Jun7TueJune 7, 2016
As a government, what do you do if you have already jacked up taxes to make cigarettes more expensive, forced tobacco companies to put really off-putting images and warnings on the packaging, hidden the product from public view, and set up harsh penalties for those who sell to minors, but you still aren’t seeing the gains that you want?
You attack the brands.
Right now, Canada is considering enacting legislation that is similar to what’s been put in Australia and subsequently, in the U.K., France, and Ireland, whereby all tobacco manufacturers will be forced to market their products with unbranded packaging.
In a time when smoking has seemed to be on the uptick again, as a citizen, this is an important topic. But as an advertiser, this kind of thing is fascinating for it’s value as a reinforcement of the value of brands.
“Australian smokers said they found the packages had less appeal, they perceived the quality of the cigarettes to be lower and they took more notice of the health warnings that some said provided a motivation to quit.”
(The Globe and Mail)
If you’ve ever questioned the value of ‘all that touchy, feely, branding talk’ that’s out there, then this real world example should hit home with you. Brands aren’t just ethereal concepts that don’t provide value, if they were, then you wouldn’t see the kinds of results described in the quote above, and you wouldn’t see Big Tobacco fighting so hard against this next salvo in the war on smoking.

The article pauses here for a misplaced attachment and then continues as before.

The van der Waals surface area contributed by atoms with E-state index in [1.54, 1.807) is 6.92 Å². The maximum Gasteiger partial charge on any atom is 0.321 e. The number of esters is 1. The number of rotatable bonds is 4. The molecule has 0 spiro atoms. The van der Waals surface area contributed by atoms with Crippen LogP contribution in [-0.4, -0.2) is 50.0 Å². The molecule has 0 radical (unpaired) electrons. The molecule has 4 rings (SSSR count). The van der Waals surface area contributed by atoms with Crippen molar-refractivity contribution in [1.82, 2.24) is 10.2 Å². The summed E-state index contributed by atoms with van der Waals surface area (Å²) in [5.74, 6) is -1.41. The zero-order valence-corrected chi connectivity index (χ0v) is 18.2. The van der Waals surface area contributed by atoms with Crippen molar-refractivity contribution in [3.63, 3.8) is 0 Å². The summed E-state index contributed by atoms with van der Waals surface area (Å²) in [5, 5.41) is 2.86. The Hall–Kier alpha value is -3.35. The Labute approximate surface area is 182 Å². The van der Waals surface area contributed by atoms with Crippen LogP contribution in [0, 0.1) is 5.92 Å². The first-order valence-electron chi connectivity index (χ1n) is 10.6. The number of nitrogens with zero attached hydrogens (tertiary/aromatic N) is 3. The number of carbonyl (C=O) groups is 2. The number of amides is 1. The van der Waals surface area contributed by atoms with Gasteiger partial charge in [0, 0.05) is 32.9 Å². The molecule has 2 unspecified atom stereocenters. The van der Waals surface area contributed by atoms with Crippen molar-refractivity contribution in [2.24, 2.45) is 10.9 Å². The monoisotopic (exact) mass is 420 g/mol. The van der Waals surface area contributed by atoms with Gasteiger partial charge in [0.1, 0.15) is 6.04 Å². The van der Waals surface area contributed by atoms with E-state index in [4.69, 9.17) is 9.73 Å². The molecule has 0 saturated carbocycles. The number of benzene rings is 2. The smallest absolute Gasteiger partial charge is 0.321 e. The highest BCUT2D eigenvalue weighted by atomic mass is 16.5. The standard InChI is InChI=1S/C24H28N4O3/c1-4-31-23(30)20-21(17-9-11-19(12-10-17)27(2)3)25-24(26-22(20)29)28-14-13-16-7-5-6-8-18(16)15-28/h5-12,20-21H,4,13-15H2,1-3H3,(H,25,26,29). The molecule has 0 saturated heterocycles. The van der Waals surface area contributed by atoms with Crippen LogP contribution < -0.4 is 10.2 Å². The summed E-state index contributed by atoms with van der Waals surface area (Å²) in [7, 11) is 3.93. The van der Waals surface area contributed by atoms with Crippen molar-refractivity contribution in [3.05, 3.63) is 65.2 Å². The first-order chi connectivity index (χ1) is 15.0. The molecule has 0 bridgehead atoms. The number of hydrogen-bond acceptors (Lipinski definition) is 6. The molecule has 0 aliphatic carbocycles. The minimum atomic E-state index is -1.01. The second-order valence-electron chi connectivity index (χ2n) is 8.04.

In fact, Big Tobacco is terrified, and so they should be.
“Industry documents, combined with minimal understanding of marketing and common sense, tell you that the branding on the packaging, including the makeup of the package itself, is probably the most valuable asset that the industry has to market its products,”
- Garfield Mahood, president of the Campaign for Justice on Tobacco Fraud
(The Globe and Mail)
What is also interesting, is Big Tobacco’s response as recorded on The Economist: “The point of branded packs is not to entice new smokers but to keep the loyalty of current ones and to encourage smokers of other brands to switch.”
So what they are saying is that they need the help of a brand to ensure retention of customers of an inherently addictive product.
If that’s how critical a brand is, and if the removal of branding on their packaging is that terrifying to such a massive industry, it’s not hard to extrapolate what the absence, or weakness, of a brand can mean for other organizations. Organizations just like yours.
Most of us operate in FAR less stringently legislated industries. Essentially, we have carte blanche to brand our organizations, products, and/or services, and yet, day-after-day, so many organizations choose to wallow in the mud of being common, unidentifiable, and unexceptional.
It’s an opportunity that you’re letting go up in smoke.
The detector is sounding off all around you. The question is: will you ignore it, or respond?